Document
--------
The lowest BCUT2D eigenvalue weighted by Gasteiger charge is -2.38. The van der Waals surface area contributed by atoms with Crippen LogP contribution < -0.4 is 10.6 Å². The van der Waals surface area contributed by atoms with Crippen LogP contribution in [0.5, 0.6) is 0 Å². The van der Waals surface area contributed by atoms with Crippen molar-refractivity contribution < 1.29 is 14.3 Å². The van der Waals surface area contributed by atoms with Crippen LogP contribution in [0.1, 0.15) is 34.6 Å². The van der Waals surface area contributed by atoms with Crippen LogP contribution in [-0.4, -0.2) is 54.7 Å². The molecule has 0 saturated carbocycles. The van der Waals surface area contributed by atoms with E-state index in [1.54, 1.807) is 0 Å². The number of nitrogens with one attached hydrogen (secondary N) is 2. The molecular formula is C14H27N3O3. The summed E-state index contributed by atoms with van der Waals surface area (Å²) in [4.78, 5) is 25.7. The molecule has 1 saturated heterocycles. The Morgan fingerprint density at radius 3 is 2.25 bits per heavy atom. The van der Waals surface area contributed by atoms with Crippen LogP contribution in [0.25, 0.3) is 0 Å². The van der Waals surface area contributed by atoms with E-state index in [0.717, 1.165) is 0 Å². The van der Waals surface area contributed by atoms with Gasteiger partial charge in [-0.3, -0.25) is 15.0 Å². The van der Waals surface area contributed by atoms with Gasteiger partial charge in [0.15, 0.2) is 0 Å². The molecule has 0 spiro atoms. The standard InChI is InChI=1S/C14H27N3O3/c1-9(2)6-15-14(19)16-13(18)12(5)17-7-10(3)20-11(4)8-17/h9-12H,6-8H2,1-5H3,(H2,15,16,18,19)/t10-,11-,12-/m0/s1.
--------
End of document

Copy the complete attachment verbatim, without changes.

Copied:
The lowest BCUT2D eigenvalue weighted by Gasteiger charge is -2.38. The van der Waals surface area contributed by atoms with Crippen LogP contribution < -0.4 is 10.6 Å². The van der Waals surface area contributed by atoms with Crippen LogP contribution in [0.5, 0.6) is 0 Å². The van der Waals surface area contributed by atoms with Crippen molar-refractivity contribution < 1.29 is 14.3 Å². The van der Waals surface area contributed by atoms with Crippen LogP contribution in [0.1, 0.15) is 34.6 Å². The van der Waals surface area contributed by atoms with Crippen LogP contribution in [-0.4, -0.2) is 54.7 Å². The molecule has 0 saturated carbocycles. The van der Waals surface area contributed by atoms with E-state index in [1.54, 1.807) is 0 Å². The number of nitrogens with one attached hydrogen (secondary N) is 2. The molecular formula is C14H27N3O3. The summed E-state index contributed by atoms with van der Waals surface area (Å²) in [4.78, 5) is 25.7. The molecule has 1 saturated heterocycles. The Morgan fingerprint density at radius 3 is 2.25 bits per heavy atom. The van der Waals surface area contributed by atoms with Crippen LogP contribution in [0.25, 0.3) is 0 Å². The van der Waals surface area contributed by atoms with E-state index in [0.717, 1.165) is 0 Å². The van der Waals surface area contributed by atoms with Gasteiger partial charge in [-0.3, -0.25) is 15.0 Å². The van der Waals surface area contributed by atoms with Gasteiger partial charge in [0.15, 0.2) is 0 Å². The molecule has 0 spiro atoms. The standard InChI is InChI=1S/C14H27N3O3/c1-9(2)6-15-14(19)16-13(18)12(5)17-7-10(3)20-11(4)8-17/h9-12H,6-8H2,1-5H3,(H2,15,16,18,19)/t10-,11-,12-/m0/s1.